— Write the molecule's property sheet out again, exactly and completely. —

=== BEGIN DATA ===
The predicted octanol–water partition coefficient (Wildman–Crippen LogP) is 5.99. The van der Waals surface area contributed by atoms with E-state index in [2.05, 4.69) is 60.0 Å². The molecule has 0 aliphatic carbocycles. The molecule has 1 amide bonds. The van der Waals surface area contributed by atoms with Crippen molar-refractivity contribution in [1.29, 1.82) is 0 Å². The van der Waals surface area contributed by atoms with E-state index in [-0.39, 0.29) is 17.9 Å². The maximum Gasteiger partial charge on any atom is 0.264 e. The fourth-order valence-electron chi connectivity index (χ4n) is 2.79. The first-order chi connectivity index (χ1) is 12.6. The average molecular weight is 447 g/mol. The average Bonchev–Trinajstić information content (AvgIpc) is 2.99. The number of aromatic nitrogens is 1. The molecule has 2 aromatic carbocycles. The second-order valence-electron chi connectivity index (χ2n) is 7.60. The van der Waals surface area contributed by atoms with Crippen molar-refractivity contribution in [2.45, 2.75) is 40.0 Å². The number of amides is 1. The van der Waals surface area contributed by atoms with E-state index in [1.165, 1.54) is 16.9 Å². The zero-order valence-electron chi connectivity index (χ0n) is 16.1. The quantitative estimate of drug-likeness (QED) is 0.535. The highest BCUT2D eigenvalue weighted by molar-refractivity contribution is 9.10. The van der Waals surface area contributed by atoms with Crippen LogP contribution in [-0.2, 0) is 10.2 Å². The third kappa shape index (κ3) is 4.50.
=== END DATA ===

The predicted octanol–water partition coefficient (Wildman–Crippen LogP) is 5.99. The van der Waals surface area contributed by atoms with E-state index in [2.05, 4.69) is 60.0 Å². The molecule has 0 aliphatic carbocycles. The molecule has 1 amide bonds. The van der Waals surface area contributed by atoms with Crippen molar-refractivity contribution in [1.29, 1.82) is 0 Å². The van der Waals surface area contributed by atoms with E-state index in [-0.39, 0.29) is 17.9 Å². The maximum Gasteiger partial charge on any atom is 0.264 e. The fourth-order valence-electron chi connectivity index (χ4n) is 2.79. The first-order chi connectivity index (χ1) is 12.6. The average molecular weight is 447 g/mol. The average Bonchev–Trinajstić information content (AvgIpc) is 2.99. The number of aromatic nitrogens is 1. The molecule has 2 aromatic carbocycles. The second-order valence-electron chi connectivity index (χ2n) is 7.60. The van der Waals surface area contributed by atoms with Crippen molar-refractivity contribution in [2.45, 2.75) is 40.0 Å². The number of amides is 1. The van der Waals surface area contributed by atoms with E-state index in [1.165, 1.54) is 16.9 Å². The zero-order valence-electron chi connectivity index (χ0n) is 16.1. The quantitative estimate of drug-likeness (QED) is 0.535. The highest BCUT2D eigenvalue weighted by molar-refractivity contribution is 9.10. The van der Waals surface area contributed by atoms with Crippen LogP contribution in [-0.2, 0) is 10.2 Å². The third kappa shape index (κ3) is 4.50.